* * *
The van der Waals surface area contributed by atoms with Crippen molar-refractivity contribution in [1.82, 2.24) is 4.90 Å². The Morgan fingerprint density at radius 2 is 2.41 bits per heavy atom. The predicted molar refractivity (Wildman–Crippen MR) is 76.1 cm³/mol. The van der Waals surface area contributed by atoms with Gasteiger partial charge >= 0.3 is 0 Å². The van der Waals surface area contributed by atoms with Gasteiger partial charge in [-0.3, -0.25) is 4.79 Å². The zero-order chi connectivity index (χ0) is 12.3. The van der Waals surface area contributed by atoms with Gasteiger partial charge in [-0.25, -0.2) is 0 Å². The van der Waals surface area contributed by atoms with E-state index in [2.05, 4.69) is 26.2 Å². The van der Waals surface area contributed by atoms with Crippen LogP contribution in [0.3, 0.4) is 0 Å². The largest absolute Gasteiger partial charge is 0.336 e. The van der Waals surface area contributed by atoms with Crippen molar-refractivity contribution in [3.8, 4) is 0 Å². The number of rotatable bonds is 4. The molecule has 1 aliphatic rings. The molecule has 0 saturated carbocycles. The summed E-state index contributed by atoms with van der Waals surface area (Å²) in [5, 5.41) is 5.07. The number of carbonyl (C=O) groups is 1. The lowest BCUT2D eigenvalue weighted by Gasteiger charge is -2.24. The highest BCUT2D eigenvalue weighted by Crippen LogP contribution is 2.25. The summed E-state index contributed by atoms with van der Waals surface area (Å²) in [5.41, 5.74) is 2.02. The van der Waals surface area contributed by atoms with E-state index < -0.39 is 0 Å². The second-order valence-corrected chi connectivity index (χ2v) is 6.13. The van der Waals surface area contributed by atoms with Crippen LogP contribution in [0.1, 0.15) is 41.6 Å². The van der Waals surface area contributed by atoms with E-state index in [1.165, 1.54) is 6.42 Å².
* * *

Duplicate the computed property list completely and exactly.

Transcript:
The van der Waals surface area contributed by atoms with Crippen molar-refractivity contribution in [1.82, 2.24) is 4.90 Å². The Morgan fingerprint density at radius 2 is 2.41 bits per heavy atom. The predicted molar refractivity (Wildman–Crippen MR) is 76.1 cm³/mol. The van der Waals surface area contributed by atoms with Gasteiger partial charge >= 0.3 is 0 Å². The van der Waals surface area contributed by atoms with Gasteiger partial charge in [-0.3, -0.25) is 4.79 Å². The zero-order chi connectivity index (χ0) is 12.3. The van der Waals surface area contributed by atoms with Gasteiger partial charge in [-0.25, -0.2) is 0 Å². The van der Waals surface area contributed by atoms with E-state index in [2.05, 4.69) is 26.2 Å². The van der Waals surface area contributed by atoms with Crippen LogP contribution in [0.3, 0.4) is 0 Å². The largest absolute Gasteiger partial charge is 0.336 e. The van der Waals surface area contributed by atoms with Crippen molar-refractivity contribution in [3.8, 4) is 0 Å². The number of rotatable bonds is 4. The molecule has 1 aliphatic rings. The molecule has 0 saturated carbocycles. The summed E-state index contributed by atoms with van der Waals surface area (Å²) in [5, 5.41) is 5.07. The number of carbonyl (C=O) groups is 1. The lowest BCUT2D eigenvalue weighted by Gasteiger charge is -2.24. The highest BCUT2D eigenvalue weighted by Crippen LogP contribution is 2.25. The summed E-state index contributed by atoms with van der Waals surface area (Å²) in [5.41, 5.74) is 2.02. The van der Waals surface area contributed by atoms with E-state index < -0.39 is 0 Å². The second-order valence-corrected chi connectivity index (χ2v) is 6.13. The van der Waals surface area contributed by atoms with Crippen LogP contribution in [0.1, 0.15) is 41.6 Å². The van der Waals surface area contributed by atoms with E-state index in [1.165, 1.54) is 6.42 Å².